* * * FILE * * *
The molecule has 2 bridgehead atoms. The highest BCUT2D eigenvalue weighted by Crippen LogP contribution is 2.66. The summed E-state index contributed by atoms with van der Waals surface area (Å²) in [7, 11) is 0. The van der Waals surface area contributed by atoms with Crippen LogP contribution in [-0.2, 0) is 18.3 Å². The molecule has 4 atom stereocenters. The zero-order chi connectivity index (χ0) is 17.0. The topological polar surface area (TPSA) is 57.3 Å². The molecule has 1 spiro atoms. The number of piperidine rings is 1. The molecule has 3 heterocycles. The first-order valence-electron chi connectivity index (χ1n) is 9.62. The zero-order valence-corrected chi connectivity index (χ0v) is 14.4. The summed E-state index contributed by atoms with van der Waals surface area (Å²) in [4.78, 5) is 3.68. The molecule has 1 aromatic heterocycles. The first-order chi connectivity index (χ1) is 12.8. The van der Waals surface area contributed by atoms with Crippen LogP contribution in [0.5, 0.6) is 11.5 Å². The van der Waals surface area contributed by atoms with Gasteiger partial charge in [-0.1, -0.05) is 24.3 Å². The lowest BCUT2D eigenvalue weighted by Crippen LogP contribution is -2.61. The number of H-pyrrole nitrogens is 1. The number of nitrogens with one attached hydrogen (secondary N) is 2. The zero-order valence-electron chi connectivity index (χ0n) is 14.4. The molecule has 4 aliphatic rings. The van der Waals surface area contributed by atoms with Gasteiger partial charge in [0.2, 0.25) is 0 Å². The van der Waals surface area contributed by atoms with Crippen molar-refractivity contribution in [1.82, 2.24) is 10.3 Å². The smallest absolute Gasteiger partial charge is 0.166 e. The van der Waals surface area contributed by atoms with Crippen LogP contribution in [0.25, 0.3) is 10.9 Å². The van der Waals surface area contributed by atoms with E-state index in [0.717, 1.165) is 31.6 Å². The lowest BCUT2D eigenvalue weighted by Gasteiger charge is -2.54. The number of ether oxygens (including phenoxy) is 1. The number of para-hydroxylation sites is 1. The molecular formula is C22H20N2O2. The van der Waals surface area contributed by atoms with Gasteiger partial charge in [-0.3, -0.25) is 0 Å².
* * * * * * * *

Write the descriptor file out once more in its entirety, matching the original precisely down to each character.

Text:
The molecule has 2 bridgehead atoms. The highest BCUT2D eigenvalue weighted by Crippen LogP contribution is 2.66. The summed E-state index contributed by atoms with van der Waals surface area (Å²) in [7, 11) is 0. The van der Waals surface area contributed by atoms with Crippen LogP contribution in [-0.2, 0) is 18.3 Å². The molecule has 4 atom stereocenters. The zero-order chi connectivity index (χ0) is 17.0. The topological polar surface area (TPSA) is 57.3 Å². The molecule has 1 spiro atoms. The number of piperidine rings is 1. The molecule has 3 heterocycles. The first-order valence-electron chi connectivity index (χ1n) is 9.62. The zero-order valence-corrected chi connectivity index (χ0v) is 14.4. The summed E-state index contributed by atoms with van der Waals surface area (Å²) in [4.78, 5) is 3.68. The molecule has 1 aromatic heterocycles. The first-order chi connectivity index (χ1) is 12.8. The van der Waals surface area contributed by atoms with Crippen LogP contribution in [0.5, 0.6) is 11.5 Å². The van der Waals surface area contributed by atoms with Gasteiger partial charge in [-0.1, -0.05) is 24.3 Å². The lowest BCUT2D eigenvalue weighted by Crippen LogP contribution is -2.61. The number of H-pyrrole nitrogens is 1. The number of nitrogens with one attached hydrogen (secondary N) is 2. The zero-order valence-electron chi connectivity index (χ0n) is 14.4. The molecule has 4 aliphatic rings. The van der Waals surface area contributed by atoms with Gasteiger partial charge in [0.2, 0.25) is 0 Å². The van der Waals surface area contributed by atoms with Crippen molar-refractivity contribution in [1.82, 2.24) is 10.3 Å². The smallest absolute Gasteiger partial charge is 0.166 e. The van der Waals surface area contributed by atoms with Crippen LogP contribution in [0.25, 0.3) is 10.9 Å². The van der Waals surface area contributed by atoms with E-state index in [0.717, 1.165) is 31.6 Å². The lowest BCUT2D eigenvalue weighted by Gasteiger charge is -2.54. The number of ether oxygens (including phenoxy) is 1. The number of para-hydroxylation sites is 1. The molecular formula is C22H20N2O2. The van der Waals surface area contributed by atoms with Gasteiger partial charge in [-0.3, -0.25) is 0 Å².